The Museum Studio, housed off MIT’s bustling Infinite Corridor in the Compton Gallery — is the newest satellite of the MIT Museum. Here — among the worktops densely covered in wire, glue, circuit boards, soldering irons, X-Acto knives, PVC pipes, and other tools — is a space for creative experimentation. The Museum Studio “is a place where the art studio, the engineering lab and public forum combine to create a genuinely 21st-century learning environment,” Riskin says.
As a kind of research and development lab for interdisciplinary work, the studio serves as an incubator for student-led projects with exhibition potential. “It’s an ongoing exhibition of the creative process,” Riskin says, “a place for students to explore technologies as vehicles of expression and, equally, for visitors to see learning in action.”
For the first half of the semester, students learned “how to use the metaphor-making mind,” Riskin says. For instance, they learned how to “see gesture” in mechanical motion and how to embody ideas in form and movement. Next, it was a balancing act between the art and engineering processes — realizing their artistic concept, while engineering a functional piece.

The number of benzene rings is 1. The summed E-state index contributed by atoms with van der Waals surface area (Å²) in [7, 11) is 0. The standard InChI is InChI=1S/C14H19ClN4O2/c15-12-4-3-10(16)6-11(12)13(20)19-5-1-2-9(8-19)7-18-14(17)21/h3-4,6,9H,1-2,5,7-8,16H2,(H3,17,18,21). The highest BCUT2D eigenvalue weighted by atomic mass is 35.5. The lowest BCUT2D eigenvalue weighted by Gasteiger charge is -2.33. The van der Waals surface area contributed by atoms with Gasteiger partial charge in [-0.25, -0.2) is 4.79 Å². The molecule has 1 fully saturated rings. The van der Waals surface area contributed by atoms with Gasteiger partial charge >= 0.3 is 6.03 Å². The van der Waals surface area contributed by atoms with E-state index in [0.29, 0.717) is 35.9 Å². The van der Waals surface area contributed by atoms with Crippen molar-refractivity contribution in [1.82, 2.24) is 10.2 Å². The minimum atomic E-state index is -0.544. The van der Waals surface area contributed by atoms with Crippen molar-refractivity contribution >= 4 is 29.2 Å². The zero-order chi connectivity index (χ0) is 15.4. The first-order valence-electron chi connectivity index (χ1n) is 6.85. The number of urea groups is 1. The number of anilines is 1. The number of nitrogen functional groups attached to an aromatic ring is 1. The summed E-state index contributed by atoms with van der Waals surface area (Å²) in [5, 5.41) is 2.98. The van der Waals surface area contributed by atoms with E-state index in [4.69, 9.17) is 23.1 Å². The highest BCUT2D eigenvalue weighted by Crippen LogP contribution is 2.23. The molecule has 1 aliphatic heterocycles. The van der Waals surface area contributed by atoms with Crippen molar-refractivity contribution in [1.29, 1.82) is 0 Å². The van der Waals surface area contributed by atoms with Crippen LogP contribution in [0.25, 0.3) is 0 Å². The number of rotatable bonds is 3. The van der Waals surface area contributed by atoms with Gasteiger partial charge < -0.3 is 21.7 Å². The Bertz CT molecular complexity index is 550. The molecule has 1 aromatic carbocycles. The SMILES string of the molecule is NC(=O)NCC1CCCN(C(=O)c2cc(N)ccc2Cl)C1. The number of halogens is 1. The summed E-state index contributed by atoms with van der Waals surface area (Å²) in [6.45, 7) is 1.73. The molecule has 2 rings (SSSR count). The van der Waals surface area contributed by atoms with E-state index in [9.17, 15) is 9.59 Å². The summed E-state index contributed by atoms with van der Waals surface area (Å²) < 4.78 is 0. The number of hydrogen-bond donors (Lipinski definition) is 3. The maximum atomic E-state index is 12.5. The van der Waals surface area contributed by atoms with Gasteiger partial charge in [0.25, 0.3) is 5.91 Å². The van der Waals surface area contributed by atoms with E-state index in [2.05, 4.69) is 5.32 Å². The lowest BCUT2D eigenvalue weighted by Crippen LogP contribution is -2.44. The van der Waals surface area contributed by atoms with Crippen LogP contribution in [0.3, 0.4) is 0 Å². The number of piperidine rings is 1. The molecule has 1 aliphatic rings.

But unlike a typical engineering class, “Exhibiting Science” is not all about solutions. “It’s not about getting the problem sets right. Through the projects students learn about themselves and find their voices to communicate about things that matter to them,” Riskin says.
At the beginning of the class, Doyle recounted a radio interview he’d recently heard with someone who had just taken a tightrope-walking class. At the end of the week, the person said, he wasn’t better at balancing but he was more comfortable being out of balance. And that was the same thing Doyle hoped to instill in his students: to accept uncertainty.
I’ve just been finding that my mind has been opened up in ways that are very different from in a technical education,” says Dana Gretton, a sophomore who had been a fan of Ganson’s since glimpsing his work on YouTube in middle school.